Re: Arrow of Light--Attendance policy
Michael F. Bowman (mfbowman@CAPACCESS.ORG)
Fri, 13 Feb 1998 00:37:46 -0500
Many times I've heard folks say that Scouting would be wonderful, if it
wasn't for the parents getting into squabbles.
My first reaction to the situation you described is to that we as
Scouters need to look at things from a boy perspective and not fuss to
much with adults that may have an axe to grind or an attitude problem.
Did this young fellow participate in the "Cub Scout Program" of his Pack?
This is the issue. If he earned awards, went to Pack Meetings or
activities as he was able (and this may be hard if his parents never were
there to drive him) and worked through his requirements, it is hard to
believe he shouldn't receive the rank he has earned.
What this sounds like to me is a case where a parent has taken the part
their child; e.g., the I don't want the badge if he gets it. Seems to me
that this parent would be better advised to counsel their own child about
awards being given to each according to whether that Scout has done his
own best under his own circumstances. Maybe this pugnacious Cub needs a
little role playing where he has to answer how he'd feel if he were in
the other fellow's shoes. Same for the mother.
For me it comes down to the issue of What is right for the boy? If this
boy did his best and was participating as best he could, whether he
attended den meetings or not, I'd certainly give him the award.
As a side issue I'd really like to know why he didn't attend den meetings.
It may be instructive to know. Perhaps he was harassed at the meetings
or made to feel unwelcome. Perhaps there were hard feelings between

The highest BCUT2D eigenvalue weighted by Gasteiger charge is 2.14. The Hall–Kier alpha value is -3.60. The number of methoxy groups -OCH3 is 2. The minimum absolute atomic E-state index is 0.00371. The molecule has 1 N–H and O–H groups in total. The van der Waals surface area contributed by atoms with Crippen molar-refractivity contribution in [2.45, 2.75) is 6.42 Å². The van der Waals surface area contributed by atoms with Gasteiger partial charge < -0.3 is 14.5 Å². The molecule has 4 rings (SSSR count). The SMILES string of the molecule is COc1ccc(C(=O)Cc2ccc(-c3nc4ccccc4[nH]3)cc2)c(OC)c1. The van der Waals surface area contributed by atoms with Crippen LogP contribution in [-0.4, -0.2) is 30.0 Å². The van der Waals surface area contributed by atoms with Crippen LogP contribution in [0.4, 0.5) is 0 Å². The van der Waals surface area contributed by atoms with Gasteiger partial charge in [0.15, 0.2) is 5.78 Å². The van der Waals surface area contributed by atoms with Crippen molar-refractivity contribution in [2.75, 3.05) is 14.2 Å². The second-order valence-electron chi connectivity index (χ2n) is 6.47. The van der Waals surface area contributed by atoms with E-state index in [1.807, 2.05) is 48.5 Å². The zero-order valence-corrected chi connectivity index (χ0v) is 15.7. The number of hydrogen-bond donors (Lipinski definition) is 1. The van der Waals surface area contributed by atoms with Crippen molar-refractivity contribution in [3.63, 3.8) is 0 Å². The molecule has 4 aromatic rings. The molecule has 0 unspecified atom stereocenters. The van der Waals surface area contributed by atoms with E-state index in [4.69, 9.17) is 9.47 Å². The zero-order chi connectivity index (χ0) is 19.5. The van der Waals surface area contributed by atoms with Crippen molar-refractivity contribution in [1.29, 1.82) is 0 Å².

families. Maybe the den leader's son was a bully. Who knows. Could be a
lot of things. Could be that the boy was behind in homework, had school
problems, had home or family problems, etc.
The idea of advancement is to reward achievement to encourage the growth
of young boys in ways that help them develop character and citizenship.
The reward of a rank is an inducement to further good growth and
development. Withholding it because of some petty personality thing also
conditions behavior. It teaches the boy that his good efforts do not
matter - that what does matter are things beyond his control. This leads
a boy to decide not to try - it isn't worth it. Which way do we want
this young fellow to go? Do we want to reward him and encourage him for
doing his personal best or do we want him to tune out and perhaps drop
out, maybe end up in a different kind of gang?
M F. Bowman, | The NetCommish http://members.aol.com/netcommish
Speaking in | Professor Beaver Online - http://usscouts.org/profbvr/
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